The Facebook authority promised to remove particular "misleading manipulated media", videos edited or adjust in ways not evident to an average person, which probably would misguide viewers to trust that video subjects said words they did not say; products of artificial intelligence or machine learning that merge, mix, replace, or superimpose content onto a video, creating a fake video that appears to be genuine.
The Facebook new policy does not apply to content that is parody or satire, or videos edited to exclude words or alternative the order of spoken words.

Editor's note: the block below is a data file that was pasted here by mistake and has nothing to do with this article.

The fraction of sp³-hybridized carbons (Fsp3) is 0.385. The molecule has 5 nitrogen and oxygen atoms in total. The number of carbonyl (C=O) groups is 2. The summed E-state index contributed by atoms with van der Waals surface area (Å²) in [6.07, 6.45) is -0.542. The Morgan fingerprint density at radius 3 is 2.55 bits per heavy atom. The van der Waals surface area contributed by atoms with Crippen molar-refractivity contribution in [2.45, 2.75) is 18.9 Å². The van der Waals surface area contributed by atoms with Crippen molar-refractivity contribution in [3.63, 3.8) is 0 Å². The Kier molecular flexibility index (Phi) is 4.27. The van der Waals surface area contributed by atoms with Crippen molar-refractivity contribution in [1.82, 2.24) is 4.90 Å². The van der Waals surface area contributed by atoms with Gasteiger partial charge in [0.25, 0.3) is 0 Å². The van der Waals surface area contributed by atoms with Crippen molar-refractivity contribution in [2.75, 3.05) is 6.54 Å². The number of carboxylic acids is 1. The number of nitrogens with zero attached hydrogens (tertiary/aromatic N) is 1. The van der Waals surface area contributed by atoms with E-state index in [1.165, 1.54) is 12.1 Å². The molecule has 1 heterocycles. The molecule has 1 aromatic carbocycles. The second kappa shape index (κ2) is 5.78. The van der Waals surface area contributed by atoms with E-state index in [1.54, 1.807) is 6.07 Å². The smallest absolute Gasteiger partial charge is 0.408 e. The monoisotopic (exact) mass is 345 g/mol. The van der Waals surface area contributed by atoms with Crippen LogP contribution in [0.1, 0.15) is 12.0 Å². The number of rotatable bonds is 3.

Videos that do not suitable Facebook's criteria for dismissal still may be reviewed by Facebook's independent third-party fact-checkers -- more than 50 partners global that conduct fact-checking in more than 40 languages.
They will "significantly minimize" the News Feed distribution of photos or videos flagged by fact-checkers. Such kind of photos or videos will be neglected if they are leading as an ad. Facebook will warn those who see, share, or have already shared such photos or videos.
Monika Bickert, Facebook's vice president, global policy management, pointed out that "If we simply removed all manipulated videos flagged by fact-checkers as false, the videos would still be available elsewhere on the Internet or social media ecosystem,". He also said that "By leaving them up and labeling them as false, we're providing people with important information and context."
The Facebook fact-checking program does not apply to posts construed as political speech.